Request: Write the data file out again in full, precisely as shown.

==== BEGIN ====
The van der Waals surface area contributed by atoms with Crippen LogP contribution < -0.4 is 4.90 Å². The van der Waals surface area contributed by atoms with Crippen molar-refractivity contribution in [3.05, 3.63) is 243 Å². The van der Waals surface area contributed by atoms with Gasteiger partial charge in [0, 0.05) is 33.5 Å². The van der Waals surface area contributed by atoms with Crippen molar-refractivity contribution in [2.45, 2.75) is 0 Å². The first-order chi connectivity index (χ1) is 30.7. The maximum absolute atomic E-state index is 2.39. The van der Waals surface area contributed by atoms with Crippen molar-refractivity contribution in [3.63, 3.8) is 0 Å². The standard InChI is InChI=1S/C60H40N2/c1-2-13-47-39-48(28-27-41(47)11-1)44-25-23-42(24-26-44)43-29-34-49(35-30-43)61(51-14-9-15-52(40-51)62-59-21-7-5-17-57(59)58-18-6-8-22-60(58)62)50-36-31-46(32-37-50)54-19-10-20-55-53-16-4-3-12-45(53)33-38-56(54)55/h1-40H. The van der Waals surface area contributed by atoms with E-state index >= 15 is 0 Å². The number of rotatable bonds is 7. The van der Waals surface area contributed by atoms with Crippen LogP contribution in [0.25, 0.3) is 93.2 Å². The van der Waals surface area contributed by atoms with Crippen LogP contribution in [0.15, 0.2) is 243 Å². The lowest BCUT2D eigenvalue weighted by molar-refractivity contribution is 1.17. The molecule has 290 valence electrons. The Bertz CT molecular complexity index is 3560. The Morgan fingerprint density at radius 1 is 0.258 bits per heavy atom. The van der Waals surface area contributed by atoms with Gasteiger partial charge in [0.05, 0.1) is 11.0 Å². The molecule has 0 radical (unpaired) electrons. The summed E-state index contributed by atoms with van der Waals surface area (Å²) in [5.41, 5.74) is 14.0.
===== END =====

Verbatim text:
The van der Waals surface area contributed by atoms with Crippen LogP contribution < -0.4 is 4.90 Å². The van der Waals surface area contributed by atoms with Crippen molar-refractivity contribution in [3.05, 3.63) is 243 Å². The van der Waals surface area contributed by atoms with Gasteiger partial charge in [0, 0.05) is 33.5 Å². The van der Waals surface area contributed by atoms with Crippen molar-refractivity contribution in [2.45, 2.75) is 0 Å². The first-order chi connectivity index (χ1) is 30.7. The maximum absolute atomic E-state index is 2.39. The van der Waals surface area contributed by atoms with Crippen molar-refractivity contribution in [3.63, 3.8) is 0 Å². The standard InChI is InChI=1S/C60H40N2/c1-2-13-47-39-48(28-27-41(47)11-1)44-25-23-42(24-26-44)43-29-34-49(35-30-43)61(51-14-9-15-52(40-51)62-59-21-7-5-17-57(59)58-18-6-8-22-60(58)62)50-36-31-46(32-37-50)54-19-10-20-55-53-16-4-3-12-45(53)33-38-56(54)55/h1-40H. The van der Waals surface area contributed by atoms with E-state index >= 15 is 0 Å². The number of rotatable bonds is 7. The van der Waals surface area contributed by atoms with Crippen LogP contribution in [0.25, 0.3) is 93.2 Å². The van der Waals surface area contributed by atoms with Crippen LogP contribution in [0.15, 0.2) is 243 Å². The lowest BCUT2D eigenvalue weighted by molar-refractivity contribution is 1.17. The molecule has 290 valence electrons. The Bertz CT molecular complexity index is 3560. The Morgan fingerprint density at radius 1 is 0.258 bits per heavy atom. The van der Waals surface area contributed by atoms with Gasteiger partial charge in [0.05, 0.1) is 11.0 Å². The molecule has 0 radical (unpaired) electrons. The summed E-state index contributed by atoms with van der Waals surface area (Å²) in [5.41, 5.74) is 14.0.